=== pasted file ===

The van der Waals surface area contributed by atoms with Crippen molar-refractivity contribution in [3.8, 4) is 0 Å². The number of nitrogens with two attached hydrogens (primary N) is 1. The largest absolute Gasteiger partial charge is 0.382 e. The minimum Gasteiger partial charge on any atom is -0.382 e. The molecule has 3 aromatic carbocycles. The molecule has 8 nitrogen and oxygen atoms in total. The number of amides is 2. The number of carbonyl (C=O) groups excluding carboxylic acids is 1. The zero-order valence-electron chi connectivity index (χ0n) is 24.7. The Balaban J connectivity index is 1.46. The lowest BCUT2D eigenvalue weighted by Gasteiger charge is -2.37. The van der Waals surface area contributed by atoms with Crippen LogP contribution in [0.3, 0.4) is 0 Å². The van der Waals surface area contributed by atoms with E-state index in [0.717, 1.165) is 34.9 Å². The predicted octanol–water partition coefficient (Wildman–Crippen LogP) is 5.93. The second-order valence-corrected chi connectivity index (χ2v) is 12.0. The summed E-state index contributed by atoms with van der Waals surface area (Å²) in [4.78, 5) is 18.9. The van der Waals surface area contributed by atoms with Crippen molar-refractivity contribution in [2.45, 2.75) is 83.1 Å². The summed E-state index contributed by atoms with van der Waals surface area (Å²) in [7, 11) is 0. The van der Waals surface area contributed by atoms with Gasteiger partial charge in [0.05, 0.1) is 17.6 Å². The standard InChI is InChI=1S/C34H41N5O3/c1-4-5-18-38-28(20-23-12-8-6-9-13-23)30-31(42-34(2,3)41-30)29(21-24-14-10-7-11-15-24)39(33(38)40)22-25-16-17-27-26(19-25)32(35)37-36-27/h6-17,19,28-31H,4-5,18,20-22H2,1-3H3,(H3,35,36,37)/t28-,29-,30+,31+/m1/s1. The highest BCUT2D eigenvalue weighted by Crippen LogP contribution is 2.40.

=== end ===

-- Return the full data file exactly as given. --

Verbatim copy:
The van der Waals surface area contributed by atoms with Crippen molar-refractivity contribution in [3.8, 4) is 0 Å². The number of nitrogens with two attached hydrogens (primary N) is 1. The largest absolute Gasteiger partial charge is 0.382 e. The minimum Gasteiger partial charge on any atom is -0.382 e. The molecule has 3 aromatic carbocycles. The molecule has 8 nitrogen and oxygen atoms in total. The number of amides is 2. The number of carbonyl (C=O) groups excluding carboxylic acids is 1. The zero-order valence-electron chi connectivity index (χ0n) is 24.7. The Balaban J connectivity index is 1.46. The lowest BCUT2D eigenvalue weighted by Gasteiger charge is -2.37. The van der Waals surface area contributed by atoms with Crippen LogP contribution in [0.3, 0.4) is 0 Å². The van der Waals surface area contributed by atoms with E-state index in [0.717, 1.165) is 34.9 Å². The predicted octanol–water partition coefficient (Wildman–Crippen LogP) is 5.93. The second-order valence-corrected chi connectivity index (χ2v) is 12.0. The summed E-state index contributed by atoms with van der Waals surface area (Å²) in [4.78, 5) is 18.9. The van der Waals surface area contributed by atoms with Crippen molar-refractivity contribution in [2.45, 2.75) is 83.1 Å². The summed E-state index contributed by atoms with van der Waals surface area (Å²) in [7, 11) is 0. The van der Waals surface area contributed by atoms with Gasteiger partial charge in [0.05, 0.1) is 17.6 Å². The standard InChI is InChI=1S/C34H41N5O3/c1-4-5-18-38-28(20-23-12-8-6-9-13-23)30-31(42-34(2,3)41-30)29(21-24-14-10-7-11-15-24)39(33(38)40)22-25-16-17-27-26(19-25)32(35)37-36-27/h6-17,19,28-31H,4-5,18,20-22H2,1-3H3,(H3,35,36,37)/t28-,29-,30+,31+/m1/s1. The highest BCUT2D eigenvalue weighted by Crippen LogP contribution is 2.40.